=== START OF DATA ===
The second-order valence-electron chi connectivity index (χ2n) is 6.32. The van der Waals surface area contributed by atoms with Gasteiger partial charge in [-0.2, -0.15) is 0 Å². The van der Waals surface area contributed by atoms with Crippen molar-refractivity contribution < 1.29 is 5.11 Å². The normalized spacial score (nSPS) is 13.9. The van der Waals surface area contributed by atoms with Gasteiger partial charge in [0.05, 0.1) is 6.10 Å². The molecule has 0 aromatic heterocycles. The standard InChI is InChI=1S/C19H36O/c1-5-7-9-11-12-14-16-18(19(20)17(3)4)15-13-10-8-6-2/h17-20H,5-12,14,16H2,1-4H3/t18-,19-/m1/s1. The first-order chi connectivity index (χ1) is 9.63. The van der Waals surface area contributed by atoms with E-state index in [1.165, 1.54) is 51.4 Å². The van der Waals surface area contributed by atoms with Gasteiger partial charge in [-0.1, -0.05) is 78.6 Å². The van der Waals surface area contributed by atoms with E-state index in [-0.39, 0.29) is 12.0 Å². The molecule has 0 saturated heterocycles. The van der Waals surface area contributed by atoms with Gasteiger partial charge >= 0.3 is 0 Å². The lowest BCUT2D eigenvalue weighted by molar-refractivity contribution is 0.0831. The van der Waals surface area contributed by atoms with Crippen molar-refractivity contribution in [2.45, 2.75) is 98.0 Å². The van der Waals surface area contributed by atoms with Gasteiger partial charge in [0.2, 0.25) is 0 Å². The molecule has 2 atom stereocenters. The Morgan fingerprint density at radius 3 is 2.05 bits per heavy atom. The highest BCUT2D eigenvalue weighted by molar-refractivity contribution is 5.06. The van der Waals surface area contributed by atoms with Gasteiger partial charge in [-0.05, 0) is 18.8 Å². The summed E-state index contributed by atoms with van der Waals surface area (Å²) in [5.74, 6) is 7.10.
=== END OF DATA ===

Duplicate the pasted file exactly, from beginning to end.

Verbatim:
The second-order valence-electron chi connectivity index (χ2n) is 6.32. The van der Waals surface area contributed by atoms with Gasteiger partial charge in [-0.2, -0.15) is 0 Å². The van der Waals surface area contributed by atoms with Crippen molar-refractivity contribution < 1.29 is 5.11 Å². The normalized spacial score (nSPS) is 13.9. The van der Waals surface area contributed by atoms with Gasteiger partial charge in [0.05, 0.1) is 6.10 Å². The molecule has 0 aromatic heterocycles. The standard InChI is InChI=1S/C19H36O/c1-5-7-9-11-12-14-16-18(19(20)17(3)4)15-13-10-8-6-2/h17-20H,5-12,14,16H2,1-4H3/t18-,19-/m1/s1. The first-order chi connectivity index (χ1) is 9.63. The van der Waals surface area contributed by atoms with E-state index in [1.165, 1.54) is 51.4 Å². The van der Waals surface area contributed by atoms with Gasteiger partial charge in [-0.1, -0.05) is 78.6 Å². The van der Waals surface area contributed by atoms with E-state index in [-0.39, 0.29) is 12.0 Å². The molecule has 0 saturated heterocycles. The van der Waals surface area contributed by atoms with Gasteiger partial charge >= 0.3 is 0 Å². The lowest BCUT2D eigenvalue weighted by molar-refractivity contribution is 0.0831. The van der Waals surface area contributed by atoms with Crippen molar-refractivity contribution in [2.45, 2.75) is 98.0 Å². The van der Waals surface area contributed by atoms with Gasteiger partial charge in [0.2, 0.25) is 0 Å². The molecule has 2 atom stereocenters. The Morgan fingerprint density at radius 3 is 2.05 bits per heavy atom. The highest BCUT2D eigenvalue weighted by molar-refractivity contribution is 5.06. The van der Waals surface area contributed by atoms with Gasteiger partial charge in [-0.05, 0) is 18.8 Å². The summed E-state index contributed by atoms with van der Waals surface area (Å²) in [5.74, 6) is 7.10.